Psychological characteristics and fatal ischaemic heart disease
- aDepartment of Primary Care and Population Sciences, Royal Free and University College Medical School, Rowland Hill Street, London NW3 2PF, UK, bMRC Epidemiology and Medical Care Unit, St Bartholomew's and the Royal London School of Medicine and Dentistry, Wolfson Institute of Preventive Medicine, Charterhouse Square, London EC1M 6BQ, UK
- Dr Haines, London School of Hygiene & Tropical Medicine, Keppel Street, London WC1E 7HT, UK
- Accepted 21 November 2000
OBJECTIVE To determine the relation between psychological characteristics and subsequent fatal ischaemic heart disease (IHD) events.
DESIGN Prospective study of participants in the Northwick Park heart study (NPHS) recruited between 1972 and 1978 and followed up for fatal events until 1997.
SETTING Three occupational groups in north west London.
SUBJECTS 1408 white men without a history of myocardial infarction aged 40–64 years at entry who completed a Crown-Crisp experiential index form (CCEI).
MAIN OUTCOME MEASURE Fatal IHD during follow up.
RESULTS A one point increase in the score on the obsessionality/obsessional neurosis subscale was associated with a relative risk of fatal IHD of 1.08 (95% confidence interval (CI) 1.02 to 1.15). For the functional somatic complaint subscale the relative risk was also 1.08 (95% CI 1.02 to 1.15). In the case of the total score the relative risk of fatal IHD was 1.28 (95% CI 1.09 to 1.50) for a 10 point increase. The associations were independent of age, social class, and known cardiovascular risk factors. In the case of phobic anxiety, which had previously been found to be associated with fatal IHD in NPHS, the association was evident in the first 10 years of follow up but overall the relative risk was only 1.07 (95% CI 0.99 to 1.15) for a one point increase in the score.
CONCLUSION Scores on two of the subscales of the CCEI and the total score are significantly associated with fatal IHD on long term follow up independently of other known risk factors.
There has been extensive interest in the possible role of psychosocial factors in the causation of ischaemic heart disease (IHD) events. We have previously described an association between phobic anxiety and fatal IHD1 using the Crown-Crisp experiential index (CCEI) form and this has been confirmed in a cohort of over 33 000 American male health professionals.2 In an earlier study3 on a small sample of men using the CCEI, those who had suffered a myocardial infarction during the follow up period had higher scores at entry than those who had not on the free floating anxiety and functional somatic complaint subscales. In addition the investigators selected individual questions that best discriminated between those who did and those who did not subsequently experience a myocardial infarction, but this approach may lead to spurious association by chance.4
A recent review of negative emotions in the causation of IHD concluded that, of anxiety, anger, and depression, the evidence was strongest in the case of anxiety.5 A systematic review of psychosocial factors in the aetiology and prognosis of IHD also showed that anxiety was consistently related to events in three prospective cohort studies.6
Other investigations have reported the psychological characteristics of patients who have developed symptoms of IHD, in which case the characteristics may result from clinical events rather than antedating them. Few studies, particularly in the UK, report long term follow up of the association between psychosocial characteristics and IHD. This paper reports the follow up of white men in the Northwick Park heart study from 1972 to 1997 for fatal events and substantially extends the period of observation described in our earlier paper.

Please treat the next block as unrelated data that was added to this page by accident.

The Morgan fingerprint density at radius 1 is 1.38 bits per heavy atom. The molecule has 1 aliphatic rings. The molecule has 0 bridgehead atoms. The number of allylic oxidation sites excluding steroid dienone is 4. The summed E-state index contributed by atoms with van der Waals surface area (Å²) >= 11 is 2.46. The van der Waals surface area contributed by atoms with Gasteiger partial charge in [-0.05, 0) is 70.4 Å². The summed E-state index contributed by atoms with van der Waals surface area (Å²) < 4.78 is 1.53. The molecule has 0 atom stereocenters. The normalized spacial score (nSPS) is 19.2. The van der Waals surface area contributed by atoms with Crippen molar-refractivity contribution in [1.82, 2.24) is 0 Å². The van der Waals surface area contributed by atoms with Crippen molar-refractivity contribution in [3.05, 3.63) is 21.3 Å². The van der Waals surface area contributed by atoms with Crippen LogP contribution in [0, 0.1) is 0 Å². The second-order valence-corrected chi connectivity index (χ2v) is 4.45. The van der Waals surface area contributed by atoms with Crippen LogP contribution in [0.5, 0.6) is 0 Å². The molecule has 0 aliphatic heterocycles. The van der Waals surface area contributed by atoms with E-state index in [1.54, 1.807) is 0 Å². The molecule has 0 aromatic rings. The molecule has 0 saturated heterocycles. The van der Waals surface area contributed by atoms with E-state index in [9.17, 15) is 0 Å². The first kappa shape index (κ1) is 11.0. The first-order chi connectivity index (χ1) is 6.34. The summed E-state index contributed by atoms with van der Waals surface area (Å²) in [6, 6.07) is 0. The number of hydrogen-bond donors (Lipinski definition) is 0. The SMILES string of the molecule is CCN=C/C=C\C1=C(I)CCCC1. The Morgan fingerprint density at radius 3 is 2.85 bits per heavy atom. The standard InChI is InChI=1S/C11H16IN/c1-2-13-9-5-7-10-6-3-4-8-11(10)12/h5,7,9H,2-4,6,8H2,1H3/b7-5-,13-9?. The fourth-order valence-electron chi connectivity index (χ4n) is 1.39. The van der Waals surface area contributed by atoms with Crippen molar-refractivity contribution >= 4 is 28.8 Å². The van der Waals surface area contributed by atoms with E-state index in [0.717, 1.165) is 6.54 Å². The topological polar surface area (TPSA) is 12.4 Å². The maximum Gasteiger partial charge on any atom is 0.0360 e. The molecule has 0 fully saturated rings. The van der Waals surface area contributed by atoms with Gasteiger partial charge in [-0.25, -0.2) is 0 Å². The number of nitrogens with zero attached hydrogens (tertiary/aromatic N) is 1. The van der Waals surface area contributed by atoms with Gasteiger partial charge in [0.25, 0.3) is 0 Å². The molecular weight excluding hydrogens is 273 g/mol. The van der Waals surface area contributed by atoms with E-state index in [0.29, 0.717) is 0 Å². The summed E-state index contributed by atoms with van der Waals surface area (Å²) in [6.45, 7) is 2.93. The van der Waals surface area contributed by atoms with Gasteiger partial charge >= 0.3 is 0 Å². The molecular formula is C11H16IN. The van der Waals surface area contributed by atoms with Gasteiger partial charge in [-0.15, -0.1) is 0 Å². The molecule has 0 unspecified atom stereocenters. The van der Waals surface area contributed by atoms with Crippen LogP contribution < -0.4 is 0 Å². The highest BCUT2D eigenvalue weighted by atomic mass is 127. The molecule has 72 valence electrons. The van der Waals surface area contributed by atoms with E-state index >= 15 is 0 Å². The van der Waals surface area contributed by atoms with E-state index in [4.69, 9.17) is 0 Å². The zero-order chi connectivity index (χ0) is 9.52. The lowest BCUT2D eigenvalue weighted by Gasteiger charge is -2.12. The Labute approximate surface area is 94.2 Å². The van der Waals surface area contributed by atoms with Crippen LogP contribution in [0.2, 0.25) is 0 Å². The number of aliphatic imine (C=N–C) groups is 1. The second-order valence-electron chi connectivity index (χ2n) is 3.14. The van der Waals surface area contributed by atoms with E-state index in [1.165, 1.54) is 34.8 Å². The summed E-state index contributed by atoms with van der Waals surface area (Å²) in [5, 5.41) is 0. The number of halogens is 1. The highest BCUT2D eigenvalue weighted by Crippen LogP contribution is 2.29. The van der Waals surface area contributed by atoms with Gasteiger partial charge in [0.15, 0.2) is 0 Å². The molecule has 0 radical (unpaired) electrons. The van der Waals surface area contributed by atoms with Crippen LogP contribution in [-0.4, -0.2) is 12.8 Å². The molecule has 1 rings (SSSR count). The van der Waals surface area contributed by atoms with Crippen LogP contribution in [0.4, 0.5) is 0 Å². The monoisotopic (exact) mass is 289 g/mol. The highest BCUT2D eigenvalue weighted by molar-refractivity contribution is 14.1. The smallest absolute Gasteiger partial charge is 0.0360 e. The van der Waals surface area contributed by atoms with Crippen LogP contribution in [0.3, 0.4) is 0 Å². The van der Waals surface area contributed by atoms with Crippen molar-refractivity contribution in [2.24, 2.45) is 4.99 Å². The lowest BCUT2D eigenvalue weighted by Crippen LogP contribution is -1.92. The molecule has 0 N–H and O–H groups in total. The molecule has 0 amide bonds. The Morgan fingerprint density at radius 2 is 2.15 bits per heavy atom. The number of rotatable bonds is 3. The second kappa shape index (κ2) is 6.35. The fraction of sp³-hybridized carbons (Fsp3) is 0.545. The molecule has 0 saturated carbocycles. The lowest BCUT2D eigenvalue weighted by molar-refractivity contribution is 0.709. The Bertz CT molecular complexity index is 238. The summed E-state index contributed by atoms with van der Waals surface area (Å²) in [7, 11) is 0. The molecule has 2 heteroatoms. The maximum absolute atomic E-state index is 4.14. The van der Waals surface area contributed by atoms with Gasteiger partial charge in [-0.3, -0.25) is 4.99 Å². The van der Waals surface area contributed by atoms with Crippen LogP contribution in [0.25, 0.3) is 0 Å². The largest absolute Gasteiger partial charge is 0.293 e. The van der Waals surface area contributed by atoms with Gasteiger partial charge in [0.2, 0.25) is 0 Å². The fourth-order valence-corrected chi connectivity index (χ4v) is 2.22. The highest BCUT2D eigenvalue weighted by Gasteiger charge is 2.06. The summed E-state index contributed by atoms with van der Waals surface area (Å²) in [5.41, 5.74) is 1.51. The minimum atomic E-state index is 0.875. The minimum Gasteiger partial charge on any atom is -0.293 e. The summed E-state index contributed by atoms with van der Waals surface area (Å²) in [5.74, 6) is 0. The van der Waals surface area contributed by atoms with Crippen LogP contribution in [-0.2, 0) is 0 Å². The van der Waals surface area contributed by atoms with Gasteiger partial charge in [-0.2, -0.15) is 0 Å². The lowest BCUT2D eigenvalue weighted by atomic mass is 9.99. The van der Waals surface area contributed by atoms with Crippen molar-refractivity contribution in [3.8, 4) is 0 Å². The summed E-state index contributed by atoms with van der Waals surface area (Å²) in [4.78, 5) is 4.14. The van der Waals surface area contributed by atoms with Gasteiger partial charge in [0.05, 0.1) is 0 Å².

The main purpose of the Northwick Park heart study was to investigate the thrombotic component of IHD by including measures of haemostatic function along with more familiar risk factors. Its design, conduct, and principal results have been described elsewhere together with the laboratory methods and details of the clinical examination.7 8 Participants were recruited from 1972 to 1978 by sending invitation letters to employees in three occupational groups (a food processing company, the post office, and local government workers) in north west London. The initial response to an invitation to participate was about 80%. The response rate is a slight approximation because men were moving from one department to another and from one shift to another during the course of the study in the largest of the three occupational groups (the food processing workers), which made it difficult to ascertain the true denominator precisely. This report is restricted to white males aged 40–64 years at recruitment (as in our earlier paper1) because of small numbers in other groups. All participants were given a CCEI form at the recruitment examination and asked to return it in a prepaid envelope after completion. This index is a standardised self rating inventory of 48 questions allowing scores of 0–16 on each of six scales that measure free floating anxiety, phobic anxiety, obsessionality/obsessional neurosis, functional somatic complaint, depression, and “hysteria” (extraversion). It has been validated in psychiatric outpatients and used extensively in other studies.9-11
Of the 1511 white men aged 40–64, 1457 completed the CCEI form. Follow up to establish mortality was through automatic notification of death through the National Health Service central register from April 1972 to July 1997. Forty nine men with evidence of a previous myocardial infarction at entry to the study have been excluded from the analyses presented here. These men had previously been shown to have higher scores on the free floating anxiety and functional somatic complaint scales.1 The analyses presented here are therefore based on data from 1408 men. The mean and range of the time from recruitment to death or the end of the follow up period was 20.9 years (7 days to 27.7 years).